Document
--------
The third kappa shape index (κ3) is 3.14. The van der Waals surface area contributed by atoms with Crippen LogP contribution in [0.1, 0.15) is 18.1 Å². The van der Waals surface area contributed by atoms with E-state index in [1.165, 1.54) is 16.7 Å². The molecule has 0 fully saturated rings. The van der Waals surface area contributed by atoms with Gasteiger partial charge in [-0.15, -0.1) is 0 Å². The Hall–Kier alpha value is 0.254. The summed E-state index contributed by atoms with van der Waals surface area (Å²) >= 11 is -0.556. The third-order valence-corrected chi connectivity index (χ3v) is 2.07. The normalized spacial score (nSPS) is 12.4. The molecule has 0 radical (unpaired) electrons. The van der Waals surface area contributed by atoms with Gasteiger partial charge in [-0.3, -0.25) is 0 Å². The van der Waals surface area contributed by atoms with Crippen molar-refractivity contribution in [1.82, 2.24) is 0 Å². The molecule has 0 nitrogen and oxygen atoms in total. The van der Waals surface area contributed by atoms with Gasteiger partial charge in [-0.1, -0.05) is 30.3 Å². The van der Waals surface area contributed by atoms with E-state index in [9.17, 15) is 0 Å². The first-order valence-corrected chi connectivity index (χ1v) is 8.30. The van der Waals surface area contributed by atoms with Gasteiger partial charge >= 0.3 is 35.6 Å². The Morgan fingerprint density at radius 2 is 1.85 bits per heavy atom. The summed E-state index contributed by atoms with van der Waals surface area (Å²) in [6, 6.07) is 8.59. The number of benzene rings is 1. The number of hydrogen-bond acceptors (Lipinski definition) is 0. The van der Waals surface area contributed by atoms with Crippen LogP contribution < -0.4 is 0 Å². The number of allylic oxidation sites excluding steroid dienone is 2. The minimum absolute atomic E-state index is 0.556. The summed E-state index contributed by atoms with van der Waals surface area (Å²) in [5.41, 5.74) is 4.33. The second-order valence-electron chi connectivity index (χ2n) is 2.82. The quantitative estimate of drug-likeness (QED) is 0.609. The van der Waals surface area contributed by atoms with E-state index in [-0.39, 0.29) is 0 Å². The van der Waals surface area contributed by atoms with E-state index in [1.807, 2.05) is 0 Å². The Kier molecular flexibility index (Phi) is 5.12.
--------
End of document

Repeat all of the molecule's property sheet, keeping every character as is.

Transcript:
The third kappa shape index (κ3) is 3.14. The van der Waals surface area contributed by atoms with Crippen LogP contribution in [0.1, 0.15) is 18.1 Å². The van der Waals surface area contributed by atoms with E-state index in [1.165, 1.54) is 16.7 Å². The molecule has 0 fully saturated rings. The van der Waals surface area contributed by atoms with Gasteiger partial charge in [-0.15, -0.1) is 0 Å². The Hall–Kier alpha value is 0.254. The summed E-state index contributed by atoms with van der Waals surface area (Å²) >= 11 is -0.556. The third-order valence-corrected chi connectivity index (χ3v) is 2.07. The normalized spacial score (nSPS) is 12.4. The molecule has 0 radical (unpaired) electrons. The van der Waals surface area contributed by atoms with Gasteiger partial charge in [-0.3, -0.25) is 0 Å². The van der Waals surface area contributed by atoms with Crippen molar-refractivity contribution in [1.82, 2.24) is 0 Å². The molecule has 0 nitrogen and oxygen atoms in total. The van der Waals surface area contributed by atoms with Gasteiger partial charge in [-0.1, -0.05) is 30.3 Å². The van der Waals surface area contributed by atoms with E-state index in [9.17, 15) is 0 Å². The first-order valence-corrected chi connectivity index (χ1v) is 8.30. The van der Waals surface area contributed by atoms with Gasteiger partial charge >= 0.3 is 35.6 Å². The Morgan fingerprint density at radius 2 is 1.85 bits per heavy atom. The summed E-state index contributed by atoms with van der Waals surface area (Å²) in [6, 6.07) is 8.59. The number of benzene rings is 1. The number of hydrogen-bond acceptors (Lipinski definition) is 0. The van der Waals surface area contributed by atoms with Crippen LogP contribution < -0.4 is 0 Å². The number of allylic oxidation sites excluding steroid dienone is 2. The minimum absolute atomic E-state index is 0.556. The summed E-state index contributed by atoms with van der Waals surface area (Å²) in [5.41, 5.74) is 4.33. The second-order valence-electron chi connectivity index (χ2n) is 2.82. The quantitative estimate of drug-likeness (QED) is 0.609. The van der Waals surface area contributed by atoms with E-state index in [-0.39, 0.29) is 0 Å². The van der Waals surface area contributed by atoms with E-state index in [1.807, 2.05) is 0 Å². The Kier molecular flexibility index (Phi) is 5.12.